Ripping Video Tape

27 May 2008

Great Southern Land
(Click to enlarge)

This is a video tape. Great Southern Land by Icehouse, never released on DVD. What’s a collector to do? It wasn’t that hard to rip, as long as you’ve got the tools.

Firstly, a friend of mine (because his VHS deck was stereo, and mine is mono), ripped it for me by connecting the deck to his EyeTV. He then recorded in real time, producing an EyeTV file that was 720 x 576 (PAL). I then used EyeTV to rip to iPod (640 x 480, 1500kbps H.264/128kbps AAC). This gave me one long iPod file. I used QuickTime Player Pro to cut out the separate videos, tagged each with Lostify and dragged them into iTunes.

The result? Pretty crappy video on Apple TV and the computer. Looks okay on iPod. I’m not overly concerned about the quality because there’s nothing you can do about it. The good thing is that I can now enjoy this content again without endangering my tape through wear and tear.

This process took me back to the ’80s and the positively archaic video technology of the time. DVD truly is a quantum leap forward in quality and usability. Luckily, that’s the only tape I needed to rip. The only other VHS I own is the original Star Wars Special Edition widescreen set from 1997, and there’s no way I’ll ever play it again. It’s purely a collector’s item now.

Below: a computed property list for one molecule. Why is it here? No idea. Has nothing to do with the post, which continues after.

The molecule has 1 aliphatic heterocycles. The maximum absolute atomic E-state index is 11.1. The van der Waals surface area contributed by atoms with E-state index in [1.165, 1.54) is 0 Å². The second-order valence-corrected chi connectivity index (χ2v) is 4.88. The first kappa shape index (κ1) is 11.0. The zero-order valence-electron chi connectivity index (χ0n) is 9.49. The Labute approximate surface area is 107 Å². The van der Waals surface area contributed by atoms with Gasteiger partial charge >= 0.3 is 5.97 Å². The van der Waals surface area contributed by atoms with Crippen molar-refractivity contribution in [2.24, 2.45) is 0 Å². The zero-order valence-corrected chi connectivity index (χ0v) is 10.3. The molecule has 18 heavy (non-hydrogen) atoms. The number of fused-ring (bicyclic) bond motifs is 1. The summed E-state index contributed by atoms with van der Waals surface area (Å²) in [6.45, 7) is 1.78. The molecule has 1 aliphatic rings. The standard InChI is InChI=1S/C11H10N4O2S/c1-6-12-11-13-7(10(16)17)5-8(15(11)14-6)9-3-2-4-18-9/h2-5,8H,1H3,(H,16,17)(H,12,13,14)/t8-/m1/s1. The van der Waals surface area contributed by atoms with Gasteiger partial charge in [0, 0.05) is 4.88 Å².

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Podcast Management for Podcastees

15 May 2008

Up to about a year and a half ago, when my storage was somewhat limited, I chose to archive a number of episodes in order to free up space on my main drive and to reduce the number of records in the iTunes database, theoretically to improve iTunes performance. I have recently changed this approach.

I used to have a 10Gb monthly allowance from my ISP. Anything downloaded at the time was precious to me because I paid dearly for it. Thus I hoarded every episode that I downloaded. I filled the drive and archived onto DVD. That didn’t work because I felt compelled to modify some of the tags and before I knew it, I started to have differing versions. I scrapped the DVDs and used a small old external hard drive that was big enough to store the archives. This allowed me to modify the tags and overwrite the existing file. Multiple-version problem solved.

Ephemeral Podcasts